You’re committed to learning your instrument. You make it a priority to practice every day. You’re surrounded by great learning resources and practice tools. But somehow when you sit down to play it feels like you have only been getting worse!
You’re not alone. Feeling like you’re putting a lot of effort in and only moving backward is frustrating and disorienting, to say the least. It’s also a totally normal experience during any learning process, especially something as complex as learning an instrument. The good news is, even though it may feel like it sometimes, you’re not actually getting worse!
When I first began my musical journey, I had a teacher explain to me that learning an instrument was like pushing a heavy cart up a hill; every day that you practice, you push the cart a little bit further, but every day that you don’t practice, it rolls back down the hill a little bit, like this:
This is a great visual when you’re trying to motivate a 10-year-old to pick up their instrument daily, but it creates an unrealistic expectation of the rugged terrain that we as musicians navigate through on our journey to mastery. Learning an instrument isn’t an easy and steady uphill climb; in reality, years of daily practice can feel a lot more like this:
We don’t make progress on our instruments in steady increments; we have long and arduous periods of rigorous practicing rewarded only by baby steps towards our musical goals. Then suddenly, we wake up one day and our practice session feels like the scene in the Matrix when Neo can see everything and is able to control the program. These are the “ah-ha” moments; they are rewarding and motivating, but they’re also few and far between. It’s right before these “ah-ha” moments that we find ourselves disillusioned and stuck feeling like we’re getting worse.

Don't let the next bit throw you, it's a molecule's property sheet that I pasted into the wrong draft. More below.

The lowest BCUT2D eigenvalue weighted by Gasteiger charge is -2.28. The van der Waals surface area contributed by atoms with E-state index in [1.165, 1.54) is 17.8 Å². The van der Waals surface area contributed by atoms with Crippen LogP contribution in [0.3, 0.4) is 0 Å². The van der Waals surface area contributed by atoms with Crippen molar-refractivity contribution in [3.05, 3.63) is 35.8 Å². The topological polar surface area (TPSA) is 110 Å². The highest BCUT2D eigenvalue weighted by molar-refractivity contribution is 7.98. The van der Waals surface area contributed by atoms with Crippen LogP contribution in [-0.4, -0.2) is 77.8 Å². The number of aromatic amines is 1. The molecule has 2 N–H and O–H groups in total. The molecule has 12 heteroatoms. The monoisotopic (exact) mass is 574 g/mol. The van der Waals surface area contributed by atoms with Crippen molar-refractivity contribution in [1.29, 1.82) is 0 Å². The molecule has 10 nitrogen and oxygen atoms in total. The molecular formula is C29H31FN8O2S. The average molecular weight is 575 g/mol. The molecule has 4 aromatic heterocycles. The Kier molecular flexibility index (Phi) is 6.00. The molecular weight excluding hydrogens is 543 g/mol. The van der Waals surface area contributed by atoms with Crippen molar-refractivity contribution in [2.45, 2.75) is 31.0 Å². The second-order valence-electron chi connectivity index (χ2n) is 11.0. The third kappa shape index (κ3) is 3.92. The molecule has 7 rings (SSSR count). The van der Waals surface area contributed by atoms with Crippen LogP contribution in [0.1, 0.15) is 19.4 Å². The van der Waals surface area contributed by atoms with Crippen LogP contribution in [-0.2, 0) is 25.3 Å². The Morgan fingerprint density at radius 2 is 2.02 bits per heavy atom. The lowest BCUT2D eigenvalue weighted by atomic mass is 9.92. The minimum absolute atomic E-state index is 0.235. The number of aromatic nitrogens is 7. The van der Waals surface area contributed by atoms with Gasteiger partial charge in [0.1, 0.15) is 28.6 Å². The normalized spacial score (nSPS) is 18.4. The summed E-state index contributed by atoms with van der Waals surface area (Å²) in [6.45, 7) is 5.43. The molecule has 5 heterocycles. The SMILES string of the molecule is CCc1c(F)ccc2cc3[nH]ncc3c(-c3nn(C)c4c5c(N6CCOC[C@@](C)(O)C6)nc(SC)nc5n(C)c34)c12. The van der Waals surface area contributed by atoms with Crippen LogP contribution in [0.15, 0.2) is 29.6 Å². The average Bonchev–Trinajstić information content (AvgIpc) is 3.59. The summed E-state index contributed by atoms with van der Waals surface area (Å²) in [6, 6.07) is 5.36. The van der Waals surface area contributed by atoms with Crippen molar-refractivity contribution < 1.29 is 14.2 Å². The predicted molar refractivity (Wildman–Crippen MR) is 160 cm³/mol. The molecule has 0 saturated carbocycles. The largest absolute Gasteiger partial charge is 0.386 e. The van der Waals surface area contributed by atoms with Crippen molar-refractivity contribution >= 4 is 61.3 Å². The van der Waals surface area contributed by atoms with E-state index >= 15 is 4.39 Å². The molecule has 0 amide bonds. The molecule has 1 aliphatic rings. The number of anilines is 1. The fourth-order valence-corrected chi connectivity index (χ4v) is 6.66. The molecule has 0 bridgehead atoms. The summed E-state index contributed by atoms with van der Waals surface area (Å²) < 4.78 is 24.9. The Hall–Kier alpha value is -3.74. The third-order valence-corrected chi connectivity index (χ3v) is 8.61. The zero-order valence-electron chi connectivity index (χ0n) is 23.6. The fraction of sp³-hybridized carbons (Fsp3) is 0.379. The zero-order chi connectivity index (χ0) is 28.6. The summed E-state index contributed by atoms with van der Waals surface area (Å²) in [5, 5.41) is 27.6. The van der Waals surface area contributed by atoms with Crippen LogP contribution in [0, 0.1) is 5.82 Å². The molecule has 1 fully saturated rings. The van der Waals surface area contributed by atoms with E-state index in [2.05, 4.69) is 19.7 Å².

Getting through these slumps just before you have a big breakthrough is one of the most important yet difficult aspects of learning an instrument. To begin to combat this stagnation, let’s talk about why we feel like we’re getting worse in the first place.
When you’re practicing playing music, your mind and body are both learning completely different processes at different rates. Our bodies handle the mechanics of our playing. Have you ever played a scale or even a song and realized you barely remember you were playing it because your mind was wandering? That’s because your muscle memory took over without you even having to consciously think about it. Conscious application of the mind is what makes us a musician instead of a mechanic; it handles dynamics, phrasing, and most importantly, visualization of what you want your playing to sound like.
When you feel like you’re getting worse, what is happening is that your awareness of how you can improve your playing has expanded, but you haven’t yet developed the muscle memory to execute the technique. Your mind is capable of visualizing the musical nuances that will take your playing to the next level, but you still need some practice implementing those techniques. In other words, you know what you need to do, now you just need some extra practice to make it happen.
So the next time you find yourself feeling like you ought to throw in the towel, just take a deep breath and keep your commitment to come back to the practice room every day. When your next “ah-ha” moment hits you, you’ll be happy that you did!
Have there been times where you felt like you got worse no matter how much you practiced? What did you do to overcome it? Share your story in the comments below!